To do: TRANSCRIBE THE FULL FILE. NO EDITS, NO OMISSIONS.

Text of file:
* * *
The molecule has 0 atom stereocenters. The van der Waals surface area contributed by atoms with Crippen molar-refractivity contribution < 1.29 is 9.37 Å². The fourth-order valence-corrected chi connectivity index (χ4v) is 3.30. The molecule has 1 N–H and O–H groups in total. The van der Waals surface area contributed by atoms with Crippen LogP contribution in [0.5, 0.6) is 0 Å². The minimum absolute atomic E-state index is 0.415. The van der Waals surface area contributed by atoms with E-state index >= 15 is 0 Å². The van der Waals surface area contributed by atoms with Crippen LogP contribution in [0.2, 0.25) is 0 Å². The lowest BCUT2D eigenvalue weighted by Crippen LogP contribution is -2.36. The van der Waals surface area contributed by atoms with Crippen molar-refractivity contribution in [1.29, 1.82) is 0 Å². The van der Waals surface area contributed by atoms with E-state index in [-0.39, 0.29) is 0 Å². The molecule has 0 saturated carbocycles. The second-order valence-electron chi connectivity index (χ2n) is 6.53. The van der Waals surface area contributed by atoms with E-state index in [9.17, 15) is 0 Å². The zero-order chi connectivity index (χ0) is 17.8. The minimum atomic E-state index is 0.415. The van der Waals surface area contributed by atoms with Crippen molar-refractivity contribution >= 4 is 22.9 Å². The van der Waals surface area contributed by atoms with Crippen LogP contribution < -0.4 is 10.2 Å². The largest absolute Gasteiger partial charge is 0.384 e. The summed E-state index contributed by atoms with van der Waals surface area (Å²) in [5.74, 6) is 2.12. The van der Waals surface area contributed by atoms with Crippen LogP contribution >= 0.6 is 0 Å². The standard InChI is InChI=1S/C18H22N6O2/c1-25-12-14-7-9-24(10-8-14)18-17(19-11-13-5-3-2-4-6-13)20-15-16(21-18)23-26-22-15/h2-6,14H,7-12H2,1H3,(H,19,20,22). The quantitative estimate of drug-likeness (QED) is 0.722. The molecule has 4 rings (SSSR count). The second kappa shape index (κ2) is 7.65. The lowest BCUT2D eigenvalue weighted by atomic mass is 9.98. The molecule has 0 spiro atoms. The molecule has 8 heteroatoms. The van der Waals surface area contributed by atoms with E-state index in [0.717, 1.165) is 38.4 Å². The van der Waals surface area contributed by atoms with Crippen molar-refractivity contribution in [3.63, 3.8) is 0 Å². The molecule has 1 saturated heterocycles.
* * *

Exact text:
The molecule has 0 atom stereocenters. The van der Waals surface area contributed by atoms with Crippen molar-refractivity contribution < 1.29 is 9.37 Å². The fourth-order valence-corrected chi connectivity index (χ4v) is 3.30. The molecule has 1 N–H and O–H groups in total. The van der Waals surface area contributed by atoms with Crippen LogP contribution in [0.5, 0.6) is 0 Å². The minimum absolute atomic E-state index is 0.415. The van der Waals surface area contributed by atoms with E-state index >= 15 is 0 Å². The van der Waals surface area contributed by atoms with Crippen LogP contribution in [0.2, 0.25) is 0 Å². The lowest BCUT2D eigenvalue weighted by Crippen LogP contribution is -2.36. The van der Waals surface area contributed by atoms with Crippen molar-refractivity contribution in [1.29, 1.82) is 0 Å². The van der Waals surface area contributed by atoms with E-state index in [-0.39, 0.29) is 0 Å². The molecule has 0 saturated carbocycles. The second-order valence-electron chi connectivity index (χ2n) is 6.53. The van der Waals surface area contributed by atoms with E-state index in [9.17, 15) is 0 Å². The zero-order chi connectivity index (χ0) is 17.8. The minimum atomic E-state index is 0.415. The van der Waals surface area contributed by atoms with Crippen molar-refractivity contribution >= 4 is 22.9 Å². The van der Waals surface area contributed by atoms with Crippen LogP contribution < -0.4 is 10.2 Å². The largest absolute Gasteiger partial charge is 0.384 e. The summed E-state index contributed by atoms with van der Waals surface area (Å²) in [5.74, 6) is 2.12. The van der Waals surface area contributed by atoms with Crippen LogP contribution >= 0.6 is 0 Å². The standard InChI is InChI=1S/C18H22N6O2/c1-25-12-14-7-9-24(10-8-14)18-17(19-11-13-5-3-2-4-6-13)20-15-16(21-18)23-26-22-15/h2-6,14H,7-12H2,1H3,(H,19,20,22). The quantitative estimate of drug-likeness (QED) is 0.722. The molecule has 4 rings (SSSR count). The second kappa shape index (κ2) is 7.65. The lowest BCUT2D eigenvalue weighted by atomic mass is 9.98. The molecule has 0 spiro atoms. The molecule has 8 heteroatoms. The van der Waals surface area contributed by atoms with E-state index in [0.717, 1.165) is 38.4 Å². The van der Waals surface area contributed by atoms with Crippen molar-refractivity contribution in [3.63, 3.8) is 0 Å². The molecule has 1 saturated heterocycles.